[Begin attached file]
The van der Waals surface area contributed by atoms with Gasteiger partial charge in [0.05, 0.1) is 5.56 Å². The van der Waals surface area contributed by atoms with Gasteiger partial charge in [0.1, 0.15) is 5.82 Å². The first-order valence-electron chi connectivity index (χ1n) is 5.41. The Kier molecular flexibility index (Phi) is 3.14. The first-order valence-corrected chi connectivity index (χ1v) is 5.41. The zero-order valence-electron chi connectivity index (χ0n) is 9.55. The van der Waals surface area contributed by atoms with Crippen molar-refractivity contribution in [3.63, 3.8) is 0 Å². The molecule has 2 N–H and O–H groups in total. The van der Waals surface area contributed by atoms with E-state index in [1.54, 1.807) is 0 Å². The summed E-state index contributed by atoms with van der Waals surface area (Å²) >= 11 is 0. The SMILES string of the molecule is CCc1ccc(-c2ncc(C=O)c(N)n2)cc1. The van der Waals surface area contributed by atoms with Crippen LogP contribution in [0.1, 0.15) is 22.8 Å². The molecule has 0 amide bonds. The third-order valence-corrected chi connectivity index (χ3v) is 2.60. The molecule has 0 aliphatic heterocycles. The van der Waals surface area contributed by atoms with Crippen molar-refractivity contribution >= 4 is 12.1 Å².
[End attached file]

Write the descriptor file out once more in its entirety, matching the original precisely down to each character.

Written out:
The van der Waals surface area contributed by atoms with Gasteiger partial charge in [0.05, 0.1) is 5.56 Å². The van der Waals surface area contributed by atoms with Gasteiger partial charge in [0.1, 0.15) is 5.82 Å². The first-order valence-electron chi connectivity index (χ1n) is 5.41. The Kier molecular flexibility index (Phi) is 3.14. The first-order valence-corrected chi connectivity index (χ1v) is 5.41. The zero-order valence-electron chi connectivity index (χ0n) is 9.55. The van der Waals surface area contributed by atoms with Crippen molar-refractivity contribution in [3.63, 3.8) is 0 Å². The molecule has 2 N–H and O–H groups in total. The van der Waals surface area contributed by atoms with E-state index in [1.54, 1.807) is 0 Å². The summed E-state index contributed by atoms with van der Waals surface area (Å²) >= 11 is 0. The SMILES string of the molecule is CCc1ccc(-c2ncc(C=O)c(N)n2)cc1. The van der Waals surface area contributed by atoms with Crippen LogP contribution in [0.1, 0.15) is 22.8 Å². The molecule has 0 amide bonds. The third-order valence-corrected chi connectivity index (χ3v) is 2.60. The molecule has 0 aliphatic heterocycles. The van der Waals surface area contributed by atoms with Crippen molar-refractivity contribution >= 4 is 12.1 Å².